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Boceprevir (Victrelis) Approved for Hepatitis C

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The U.S. FDA on May 13 approved the HCV protease inhibitor boceprevir (brand name Victrelis), the first direct-acting hepatitis C drug.

The advent of direct-acting antiviral agents that target different steps of the hepatitis C virus (HCV) lifecycle is expected to revolutionize hepatitis C treatment. Current standard therapy -- pegylated interferon plus ribavirin -- works by stimulating the immune response rather than targeting the virus directly.

The approval of Merck's boceprevir comes just 2 weeks after its unanimous recommendation by the Food and Drug Administration's Antiviral Drugs Advisory Committee.

Boceprevir, in combination with pegylated interferon plus ribavirin, produced higher sustained virological response (SVR) rates than standard therapy alone in the pivotal SPRINT-2 and RESPOND-2 studies. The improvement was particularly notable for people with HCV genotype 1 and those who did not respond or relapsed with a prior course of standard treatment.

The likelihood of SVR for genotype 1 prior non-responders was around 60% with boceprevir plus pegylated interferon/ribavirin compared to about 20% with standard therapy alone. For treatment-naive patients, cure rates approached 70% with boceprevir combination therapy versus about 40% with standard treatment alone. People who achieve SVR -- generally considered a cure -- reduce their risk of developing liver cirrhosis and hepatocellular carcinoma.

Studies have shown that boceprevir is generally well-tolerated, but it increases the risk of developing anemia; some recipients also reported neutropenia (low neutrophil levels) and unusual taste sensations.

Boceprevir was approved for adults with HCV genotype 1 and compensated liver disease. It is indicated for both treatment-naive patients and prior non-responders or relapsers.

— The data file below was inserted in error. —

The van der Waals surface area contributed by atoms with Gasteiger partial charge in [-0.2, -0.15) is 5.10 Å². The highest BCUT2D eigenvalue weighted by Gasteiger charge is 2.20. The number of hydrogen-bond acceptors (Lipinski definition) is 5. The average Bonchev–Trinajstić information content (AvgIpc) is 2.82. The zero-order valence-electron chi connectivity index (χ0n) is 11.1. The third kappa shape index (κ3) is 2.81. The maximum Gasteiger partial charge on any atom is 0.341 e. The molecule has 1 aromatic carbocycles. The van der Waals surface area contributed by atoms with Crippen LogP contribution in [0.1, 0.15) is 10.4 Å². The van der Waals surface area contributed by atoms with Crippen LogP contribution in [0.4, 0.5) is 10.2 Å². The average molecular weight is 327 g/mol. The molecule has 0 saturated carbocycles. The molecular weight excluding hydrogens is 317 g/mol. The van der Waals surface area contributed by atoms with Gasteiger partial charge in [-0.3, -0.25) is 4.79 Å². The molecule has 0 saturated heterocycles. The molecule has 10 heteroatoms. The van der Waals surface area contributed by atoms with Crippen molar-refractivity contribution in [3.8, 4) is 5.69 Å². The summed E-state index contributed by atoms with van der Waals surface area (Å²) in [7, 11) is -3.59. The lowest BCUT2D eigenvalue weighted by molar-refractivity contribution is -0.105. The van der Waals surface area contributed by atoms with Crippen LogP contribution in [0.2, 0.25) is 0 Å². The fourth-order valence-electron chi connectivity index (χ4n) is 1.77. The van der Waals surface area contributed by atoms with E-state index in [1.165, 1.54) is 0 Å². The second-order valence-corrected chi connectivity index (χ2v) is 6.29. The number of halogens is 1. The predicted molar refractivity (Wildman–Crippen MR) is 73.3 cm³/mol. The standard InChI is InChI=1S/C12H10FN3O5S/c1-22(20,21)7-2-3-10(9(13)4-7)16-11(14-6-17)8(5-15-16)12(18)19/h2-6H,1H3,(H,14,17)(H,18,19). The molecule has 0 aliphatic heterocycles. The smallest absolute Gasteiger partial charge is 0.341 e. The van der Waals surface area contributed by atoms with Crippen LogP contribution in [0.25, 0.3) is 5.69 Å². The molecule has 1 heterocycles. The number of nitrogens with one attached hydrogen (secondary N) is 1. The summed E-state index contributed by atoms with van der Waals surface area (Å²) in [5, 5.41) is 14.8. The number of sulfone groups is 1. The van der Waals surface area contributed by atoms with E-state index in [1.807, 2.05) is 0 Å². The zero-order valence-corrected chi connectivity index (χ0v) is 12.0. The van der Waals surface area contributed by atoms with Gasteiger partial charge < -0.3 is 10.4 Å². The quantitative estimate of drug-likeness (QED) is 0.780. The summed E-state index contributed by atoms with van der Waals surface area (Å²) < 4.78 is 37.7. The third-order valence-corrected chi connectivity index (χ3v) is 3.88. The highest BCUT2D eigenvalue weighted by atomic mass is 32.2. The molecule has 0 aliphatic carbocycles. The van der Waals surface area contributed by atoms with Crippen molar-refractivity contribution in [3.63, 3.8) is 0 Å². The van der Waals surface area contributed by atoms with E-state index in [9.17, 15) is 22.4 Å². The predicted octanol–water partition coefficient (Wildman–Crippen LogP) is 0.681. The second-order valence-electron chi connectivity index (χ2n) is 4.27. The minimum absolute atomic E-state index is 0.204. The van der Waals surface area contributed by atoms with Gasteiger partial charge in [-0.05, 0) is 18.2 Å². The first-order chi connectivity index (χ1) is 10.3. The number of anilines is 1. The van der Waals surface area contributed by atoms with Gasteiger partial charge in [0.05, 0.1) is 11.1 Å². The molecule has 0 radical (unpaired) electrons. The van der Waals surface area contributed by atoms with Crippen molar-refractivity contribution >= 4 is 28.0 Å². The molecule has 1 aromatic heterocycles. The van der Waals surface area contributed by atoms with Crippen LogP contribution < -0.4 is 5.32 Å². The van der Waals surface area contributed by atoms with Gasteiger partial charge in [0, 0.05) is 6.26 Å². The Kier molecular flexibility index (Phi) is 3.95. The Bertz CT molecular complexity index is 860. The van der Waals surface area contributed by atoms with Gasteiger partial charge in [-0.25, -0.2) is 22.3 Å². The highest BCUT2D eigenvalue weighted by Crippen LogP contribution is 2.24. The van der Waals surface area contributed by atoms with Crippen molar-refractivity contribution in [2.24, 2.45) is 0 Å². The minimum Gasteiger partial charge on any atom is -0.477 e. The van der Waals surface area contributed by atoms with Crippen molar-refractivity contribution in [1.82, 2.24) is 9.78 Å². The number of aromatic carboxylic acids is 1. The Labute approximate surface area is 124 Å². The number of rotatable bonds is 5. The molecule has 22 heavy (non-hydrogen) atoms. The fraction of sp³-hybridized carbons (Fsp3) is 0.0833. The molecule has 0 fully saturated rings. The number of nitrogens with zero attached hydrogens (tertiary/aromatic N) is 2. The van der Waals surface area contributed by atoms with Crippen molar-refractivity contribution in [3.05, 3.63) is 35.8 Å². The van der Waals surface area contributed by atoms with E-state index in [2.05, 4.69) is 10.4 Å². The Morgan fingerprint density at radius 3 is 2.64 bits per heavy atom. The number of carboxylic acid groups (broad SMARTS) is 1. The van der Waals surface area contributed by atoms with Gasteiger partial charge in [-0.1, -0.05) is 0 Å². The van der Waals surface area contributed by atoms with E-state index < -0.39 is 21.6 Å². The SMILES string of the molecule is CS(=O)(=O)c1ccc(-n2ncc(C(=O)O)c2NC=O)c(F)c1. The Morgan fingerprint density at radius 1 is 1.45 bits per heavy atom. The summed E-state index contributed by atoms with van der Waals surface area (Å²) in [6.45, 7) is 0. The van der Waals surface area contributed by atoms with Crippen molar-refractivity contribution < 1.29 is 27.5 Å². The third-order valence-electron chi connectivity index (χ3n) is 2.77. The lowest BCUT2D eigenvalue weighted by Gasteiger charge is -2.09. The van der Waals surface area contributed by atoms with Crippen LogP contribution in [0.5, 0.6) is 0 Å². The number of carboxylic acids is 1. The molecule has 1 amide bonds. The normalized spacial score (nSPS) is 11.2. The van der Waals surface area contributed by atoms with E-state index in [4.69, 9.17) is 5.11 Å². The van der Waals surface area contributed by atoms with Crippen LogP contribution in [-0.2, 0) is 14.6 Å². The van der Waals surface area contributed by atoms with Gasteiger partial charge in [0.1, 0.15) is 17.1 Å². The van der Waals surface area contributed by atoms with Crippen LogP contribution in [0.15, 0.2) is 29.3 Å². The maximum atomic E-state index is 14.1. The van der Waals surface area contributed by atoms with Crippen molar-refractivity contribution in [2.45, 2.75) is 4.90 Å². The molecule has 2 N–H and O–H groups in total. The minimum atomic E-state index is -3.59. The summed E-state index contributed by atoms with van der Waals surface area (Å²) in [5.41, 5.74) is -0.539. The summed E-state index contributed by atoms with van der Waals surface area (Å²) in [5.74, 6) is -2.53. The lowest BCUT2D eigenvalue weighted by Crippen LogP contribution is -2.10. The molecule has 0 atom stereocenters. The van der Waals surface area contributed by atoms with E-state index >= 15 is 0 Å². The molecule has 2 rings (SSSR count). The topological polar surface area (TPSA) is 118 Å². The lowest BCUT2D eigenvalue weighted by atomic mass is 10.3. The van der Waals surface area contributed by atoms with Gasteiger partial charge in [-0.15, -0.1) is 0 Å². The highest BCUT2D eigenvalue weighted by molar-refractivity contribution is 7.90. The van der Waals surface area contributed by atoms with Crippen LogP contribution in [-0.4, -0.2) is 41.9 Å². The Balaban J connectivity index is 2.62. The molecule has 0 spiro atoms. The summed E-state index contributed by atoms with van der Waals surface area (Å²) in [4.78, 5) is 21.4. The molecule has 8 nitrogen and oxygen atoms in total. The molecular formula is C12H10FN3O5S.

The standard dose of boceprevir is 800 mg 3-times-daily with food. Patients should take pegylated interferon/ribavirin for a 4-week lead-in period before starting boceprevir, then continue on all 3 drugs.

Most people can use response-guided therapy -- adjusting duration of therapy based on response at weeks 8, 12, and 24 -- but the maximum 48-week duration is recommended for some hard-to-treat patients. Discontinuation due to likely treatment futility is recommended for patients who still have HCV viral load of at least 100 IU/mL at week 12 or detectable HCV RNA at week 24.

"This is an exciting day for physicians and patients because Victrelis is the first major advancement for the treatment of chronic hepatitis C approved in a decade," said clinical investigator Bruce Bacon from Saint Louis University School of Medicine in a Merck press release. "Compared to current standard therapy, Victrelis can significantly increase a patient's chance of achieving undetectable levels of the virus, thereby obtaining an SVR. For many patients, Victrelis may allow for a shorter total duration of treatment."

Merck has said that it will begin shipping boceprevir to pharmacies within a week. The company also indicated that it is expanding its support of public awareness and patient education efforts, as well as a patient assistance program to help eligible patients obtain access to the new drug.

"Victrelis is an important new advance for patients with hepatitis C," said Edward Cox, director of the Office of Antimicrobial Products in FDA's Center for Drug Evaluation and Research. "This new medication provides an effective treatment for a serious disease, and offers a greater chance of cure for some patients' hepatitis C infection compared to currently available therapy."

The FDA is also expected to soon approve another HCV protease inhibitor, Vertex's telaprevir (Incivek), which also received unanimous approval from the Antiviral Drugs Advisory Committee the day after boceprevir in late April.

Merck's press release, including findings from the Phase 3 trials and important safety information, is available online at http://www.merck.com/newsroom/news-release-archive/prescription-medicine-news/2011_0513.html.

Full Victrelis Prescribing Information is available at http://www.merck.com/product/usa/pi_circulars/v/victrelis/victrelis_pi.pdf.

The Victrelis Medication Guide is available at http://www.merck.com/product/usa/pi_circulars/v/victrelis/victrelis_mg.pdf.

Victrelis label information is also available from the FDA at http://www.accessdata.fda.gov/drugsatfda_docs/label/2011/202258lbl.pdf.

5/17/11

Sources

U.S. Food and Drug Administration. FDA Approves Victrelis for Hepatitis C. Press release. May 13, 2011.

R Klein and K Struble (FDA). Approval of Victrelis (boceprevir) a direct acting antiviral drug to treat hepatitis C virus (HCV). FDA Hepatitis Update. May 13, 2011.

Merck. FDA Approves Merck's Victrelis (boceprevir), First-in-Class Oral Hepatitis C Virus (HCV) Protease Inhibitor. Press release. May 13, 2011.

Merck. Merck Announces Hope Against Hepatitis C Initiative to Support Public Awareness, Education and Research in the Fight Against Hepatitis C Virus. Press release. May 9, 2011.